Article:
The three-story International Vaccine Centre (InterVac) at the University of Saskatchewan is one of the largest vaccine research centers in the world and the largest in North America. It is connected by a walkway to the Vaccine and Infectious Disease Organization (VIDO) laboratory building in a cluster of life sciences R&D facilities at the University. The facilities operate together as VIDO-InterVac, one of only a few BSL-3 facilities in the world that can accommodate disease and vaccine research involving animals as large as cows.
Approximately every three years, the world is faced with a new disease of global impact. Diseases that have recently emerged, such as Middle East Respiratory Syndrome Coronavirus (MERS-CoV), H7N9 influenza, and the Schmallenberg virus in Germany’s cattle, represent considerable social and economic threats. InterVac supports development of vaccines for new and re-emerging infectious diseases and facilitates international collaborations to resist global pandemics.
The building is separated into two wings: a training and research wing with BSL-2 (CL2 in Canada) and BSL-3 (CL3) containment laboratories, and an animal wing with BSL-3 Ag (AP3/CL3-Ag) containment suites and multispecies accommodation. It has 18 animal holding suites for species of almost any size, from pigs, horses, and cattle to mice and birds.
The facility houses biochemistry, bacteriology, immunology, and virology laboratories, as well as a large animal standing surgery suite, all in BSL-3 Ag containment. The modular design of the laboratories facilitates flexibility, while the open layout encourages collaboration. The core laboratories house state-of-the-art laboratory equipment and associated support spaces. The clinical pathology lab houses a Leica TCS SP8 confocal microscope that provides high-speed scanning of live or fixed cells. It has the ability to optically “slice” through cells, resulting in high-resolution fluorescent images. InterVac’s cell sorting room is equipped with a Beckman Coulter CyAn ADP flow cytometer and MoFlo™ XDP cell sorter, both housed in dedicated Class II A2 biosafety cabinets for added aerosol containment.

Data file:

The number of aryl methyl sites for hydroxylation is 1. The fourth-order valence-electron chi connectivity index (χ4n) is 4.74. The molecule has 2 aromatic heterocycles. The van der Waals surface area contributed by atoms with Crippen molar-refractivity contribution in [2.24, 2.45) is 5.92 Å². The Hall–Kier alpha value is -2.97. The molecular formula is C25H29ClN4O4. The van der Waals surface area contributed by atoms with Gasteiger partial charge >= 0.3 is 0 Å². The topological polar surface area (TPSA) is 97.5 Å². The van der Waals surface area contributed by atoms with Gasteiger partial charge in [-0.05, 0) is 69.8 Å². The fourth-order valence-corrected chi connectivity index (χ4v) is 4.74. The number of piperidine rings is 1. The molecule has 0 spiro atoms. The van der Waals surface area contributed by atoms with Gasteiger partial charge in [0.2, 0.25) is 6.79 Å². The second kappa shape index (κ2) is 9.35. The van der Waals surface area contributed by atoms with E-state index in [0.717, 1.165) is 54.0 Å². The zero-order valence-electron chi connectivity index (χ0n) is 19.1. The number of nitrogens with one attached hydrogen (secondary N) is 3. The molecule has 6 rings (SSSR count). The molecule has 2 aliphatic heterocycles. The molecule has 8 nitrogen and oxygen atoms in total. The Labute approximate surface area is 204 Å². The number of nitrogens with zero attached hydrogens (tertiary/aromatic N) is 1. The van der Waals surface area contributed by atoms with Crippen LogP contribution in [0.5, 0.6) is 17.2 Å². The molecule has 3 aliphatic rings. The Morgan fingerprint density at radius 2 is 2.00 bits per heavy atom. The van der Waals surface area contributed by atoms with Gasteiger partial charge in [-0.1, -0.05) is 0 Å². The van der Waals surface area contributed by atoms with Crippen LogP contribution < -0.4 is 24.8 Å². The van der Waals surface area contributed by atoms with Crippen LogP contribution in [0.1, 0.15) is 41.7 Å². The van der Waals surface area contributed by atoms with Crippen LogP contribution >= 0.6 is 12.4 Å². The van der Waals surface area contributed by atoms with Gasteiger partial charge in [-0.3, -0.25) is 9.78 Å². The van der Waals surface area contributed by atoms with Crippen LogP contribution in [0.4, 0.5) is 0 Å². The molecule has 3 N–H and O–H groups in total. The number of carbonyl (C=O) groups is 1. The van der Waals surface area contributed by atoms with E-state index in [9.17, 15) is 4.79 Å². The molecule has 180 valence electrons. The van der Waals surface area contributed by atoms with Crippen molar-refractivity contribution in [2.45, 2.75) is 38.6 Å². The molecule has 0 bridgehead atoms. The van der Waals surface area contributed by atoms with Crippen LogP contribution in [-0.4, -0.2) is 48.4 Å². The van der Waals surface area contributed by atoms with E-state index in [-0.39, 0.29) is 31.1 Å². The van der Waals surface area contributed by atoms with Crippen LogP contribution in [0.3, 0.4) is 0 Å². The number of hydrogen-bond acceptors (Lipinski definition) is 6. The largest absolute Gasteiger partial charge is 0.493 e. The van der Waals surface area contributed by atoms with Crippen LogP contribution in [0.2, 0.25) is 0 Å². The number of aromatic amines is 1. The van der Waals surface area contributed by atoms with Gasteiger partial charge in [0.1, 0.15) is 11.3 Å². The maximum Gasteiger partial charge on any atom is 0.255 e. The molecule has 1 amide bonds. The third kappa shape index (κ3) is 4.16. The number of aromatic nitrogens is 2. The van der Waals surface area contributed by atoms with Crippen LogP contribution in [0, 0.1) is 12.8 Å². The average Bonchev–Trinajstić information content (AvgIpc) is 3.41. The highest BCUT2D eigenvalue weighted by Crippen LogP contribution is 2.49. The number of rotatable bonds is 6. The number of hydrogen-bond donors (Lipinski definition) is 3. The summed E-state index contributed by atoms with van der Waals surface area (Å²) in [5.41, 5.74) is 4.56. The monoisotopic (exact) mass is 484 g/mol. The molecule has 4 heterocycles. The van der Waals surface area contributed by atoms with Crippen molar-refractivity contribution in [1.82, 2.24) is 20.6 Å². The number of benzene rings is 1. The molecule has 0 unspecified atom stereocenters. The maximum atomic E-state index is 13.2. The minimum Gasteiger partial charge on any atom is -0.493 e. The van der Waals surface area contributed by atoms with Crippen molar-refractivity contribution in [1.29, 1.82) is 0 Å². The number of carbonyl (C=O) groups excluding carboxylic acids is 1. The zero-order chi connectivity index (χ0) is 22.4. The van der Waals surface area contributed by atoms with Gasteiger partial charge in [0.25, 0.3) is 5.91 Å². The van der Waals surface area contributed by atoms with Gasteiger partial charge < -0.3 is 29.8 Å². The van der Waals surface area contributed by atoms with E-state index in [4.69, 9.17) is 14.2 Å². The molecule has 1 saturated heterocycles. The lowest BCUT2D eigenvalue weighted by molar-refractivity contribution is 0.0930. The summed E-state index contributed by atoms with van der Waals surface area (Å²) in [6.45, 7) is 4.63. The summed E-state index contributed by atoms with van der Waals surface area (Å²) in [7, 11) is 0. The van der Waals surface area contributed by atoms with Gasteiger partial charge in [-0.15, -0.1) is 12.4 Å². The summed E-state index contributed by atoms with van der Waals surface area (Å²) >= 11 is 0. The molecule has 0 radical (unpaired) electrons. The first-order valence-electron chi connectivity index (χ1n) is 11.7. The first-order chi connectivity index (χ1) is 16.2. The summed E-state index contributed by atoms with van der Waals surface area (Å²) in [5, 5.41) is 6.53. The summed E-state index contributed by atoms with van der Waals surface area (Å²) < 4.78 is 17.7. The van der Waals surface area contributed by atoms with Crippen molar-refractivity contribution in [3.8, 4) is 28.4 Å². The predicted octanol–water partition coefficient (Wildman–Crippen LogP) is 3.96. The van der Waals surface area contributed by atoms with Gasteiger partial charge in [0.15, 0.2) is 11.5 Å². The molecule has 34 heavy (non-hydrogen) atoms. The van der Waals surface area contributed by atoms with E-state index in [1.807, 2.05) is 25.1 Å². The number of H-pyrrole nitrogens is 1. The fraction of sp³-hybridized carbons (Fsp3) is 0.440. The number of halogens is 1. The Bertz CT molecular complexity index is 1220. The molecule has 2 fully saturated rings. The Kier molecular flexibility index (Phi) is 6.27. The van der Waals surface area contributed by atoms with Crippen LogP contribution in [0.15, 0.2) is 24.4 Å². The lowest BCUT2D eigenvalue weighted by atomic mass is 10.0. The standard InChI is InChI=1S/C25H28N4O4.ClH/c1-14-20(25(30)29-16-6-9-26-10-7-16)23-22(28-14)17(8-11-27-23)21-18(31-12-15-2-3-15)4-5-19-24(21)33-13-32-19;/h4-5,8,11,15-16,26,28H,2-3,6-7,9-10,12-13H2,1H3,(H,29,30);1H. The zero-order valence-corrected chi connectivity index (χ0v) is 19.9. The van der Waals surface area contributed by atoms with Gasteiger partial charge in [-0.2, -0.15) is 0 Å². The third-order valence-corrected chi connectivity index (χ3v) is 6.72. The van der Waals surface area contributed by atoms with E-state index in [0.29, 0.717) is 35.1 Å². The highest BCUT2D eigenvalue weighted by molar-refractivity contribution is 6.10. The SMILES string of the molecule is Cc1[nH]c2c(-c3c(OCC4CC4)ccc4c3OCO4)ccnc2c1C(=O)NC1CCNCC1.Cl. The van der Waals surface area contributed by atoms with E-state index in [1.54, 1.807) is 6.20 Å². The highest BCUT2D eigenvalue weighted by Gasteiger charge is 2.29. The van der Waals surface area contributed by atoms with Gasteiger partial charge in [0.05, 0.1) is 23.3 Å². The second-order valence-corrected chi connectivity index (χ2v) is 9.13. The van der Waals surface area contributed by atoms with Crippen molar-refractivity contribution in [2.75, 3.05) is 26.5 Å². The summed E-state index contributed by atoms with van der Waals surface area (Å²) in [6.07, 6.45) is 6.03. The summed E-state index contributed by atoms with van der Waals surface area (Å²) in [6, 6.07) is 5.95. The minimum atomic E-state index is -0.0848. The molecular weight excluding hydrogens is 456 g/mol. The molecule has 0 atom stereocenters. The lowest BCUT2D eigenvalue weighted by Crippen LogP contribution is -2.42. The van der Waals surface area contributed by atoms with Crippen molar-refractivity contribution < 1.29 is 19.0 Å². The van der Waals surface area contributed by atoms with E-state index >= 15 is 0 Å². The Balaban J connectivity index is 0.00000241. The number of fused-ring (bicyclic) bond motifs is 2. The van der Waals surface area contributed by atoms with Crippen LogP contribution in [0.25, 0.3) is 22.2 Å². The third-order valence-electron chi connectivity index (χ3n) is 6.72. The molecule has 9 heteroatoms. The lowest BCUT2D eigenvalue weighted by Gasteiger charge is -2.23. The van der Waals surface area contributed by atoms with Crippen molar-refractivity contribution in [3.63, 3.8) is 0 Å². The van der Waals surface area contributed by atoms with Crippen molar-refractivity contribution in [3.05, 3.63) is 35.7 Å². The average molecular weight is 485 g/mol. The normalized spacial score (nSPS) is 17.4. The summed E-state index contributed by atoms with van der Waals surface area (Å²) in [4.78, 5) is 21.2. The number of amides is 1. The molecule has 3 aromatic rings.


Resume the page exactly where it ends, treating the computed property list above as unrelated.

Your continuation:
One of the small animal isolation rooms houses a Perkin Elmer IVIS SpectrumCT for optical imaging of live animals. The Aerobiology Laboratory houses a Class III biosafety cabinet in line with a Class II biosafety cabinet and a Madison exposure chamber. This cabinet line allows for aerosol exposure studies in rodents under primary containment for handling aerosolized risk group 3 pathogens.
VIDO-InterVac researchers are working on developing vaccines and treatments for infectious human diseases such as tuberculosis, hepatitis C, West Nile virus, HIV/AIDS, SARS, and avian influenza H5N1, as well as large animal diseases, such as bacterial and viral infections, including Mycobacterium, Mycoplasma, Porcine Reproductive and Respiratory Syndrome (PRRS), and Porcine Epidemic Diarrhea (PED).
The VIDO-InterVac research focuses on viral pathogenesis and vaccine development, immune modulation, bacterial vaccine development, neonatal immunization, emerging infectious diseases and microbial virulence, vectored vaccines, and pathogenomics. Current VIDO-InterVac developments involve E. coli O157:H7, prion diseases, listeriosis, needle-free vaccines, emerging and re-emerging diseases, and influenza in swine and poultry.